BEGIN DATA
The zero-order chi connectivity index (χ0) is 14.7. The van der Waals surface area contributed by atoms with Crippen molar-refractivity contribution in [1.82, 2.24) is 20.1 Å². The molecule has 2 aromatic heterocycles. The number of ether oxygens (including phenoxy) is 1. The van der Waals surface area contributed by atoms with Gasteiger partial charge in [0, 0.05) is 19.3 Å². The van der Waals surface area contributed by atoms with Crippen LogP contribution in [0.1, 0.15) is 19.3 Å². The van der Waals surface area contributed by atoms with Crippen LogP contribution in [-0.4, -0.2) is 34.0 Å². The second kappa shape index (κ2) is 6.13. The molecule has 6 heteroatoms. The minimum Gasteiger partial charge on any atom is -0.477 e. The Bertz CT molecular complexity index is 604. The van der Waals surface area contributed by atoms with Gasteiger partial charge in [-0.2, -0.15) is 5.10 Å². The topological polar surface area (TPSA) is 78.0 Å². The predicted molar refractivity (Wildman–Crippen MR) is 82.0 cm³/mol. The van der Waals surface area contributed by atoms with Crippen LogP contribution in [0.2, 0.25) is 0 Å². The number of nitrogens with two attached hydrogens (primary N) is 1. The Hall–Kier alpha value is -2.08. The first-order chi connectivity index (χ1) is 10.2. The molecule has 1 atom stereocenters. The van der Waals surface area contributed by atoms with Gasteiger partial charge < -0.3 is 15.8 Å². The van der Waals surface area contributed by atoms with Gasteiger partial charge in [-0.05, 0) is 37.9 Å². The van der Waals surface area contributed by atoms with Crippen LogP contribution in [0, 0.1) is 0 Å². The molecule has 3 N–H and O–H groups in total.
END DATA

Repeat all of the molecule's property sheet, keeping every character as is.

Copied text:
The zero-order chi connectivity index (χ0) is 14.7. The van der Waals surface area contributed by atoms with Crippen molar-refractivity contribution in [1.82, 2.24) is 20.1 Å². The molecule has 2 aromatic heterocycles. The number of ether oxygens (including phenoxy) is 1. The van der Waals surface area contributed by atoms with Gasteiger partial charge in [0, 0.05) is 19.3 Å². The van der Waals surface area contributed by atoms with Crippen LogP contribution in [0.1, 0.15) is 19.3 Å². The van der Waals surface area contributed by atoms with Crippen LogP contribution in [-0.4, -0.2) is 34.0 Å². The second kappa shape index (κ2) is 6.13. The molecule has 6 heteroatoms. The minimum Gasteiger partial charge on any atom is -0.477 e. The Bertz CT molecular complexity index is 604. The van der Waals surface area contributed by atoms with Gasteiger partial charge in [-0.2, -0.15) is 5.10 Å². The topological polar surface area (TPSA) is 78.0 Å². The predicted molar refractivity (Wildman–Crippen MR) is 82.0 cm³/mol. The van der Waals surface area contributed by atoms with Crippen LogP contribution in [0.2, 0.25) is 0 Å². The number of nitrogens with two attached hydrogens (primary N) is 1. The Hall–Kier alpha value is -2.08. The first-order chi connectivity index (χ1) is 10.2. The molecule has 1 atom stereocenters. The van der Waals surface area contributed by atoms with Gasteiger partial charge < -0.3 is 15.8 Å². The van der Waals surface area contributed by atoms with Gasteiger partial charge in [-0.05, 0) is 37.9 Å². The van der Waals surface area contributed by atoms with Crippen LogP contribution in [0, 0.1) is 0 Å². The molecule has 3 N–H and O–H groups in total.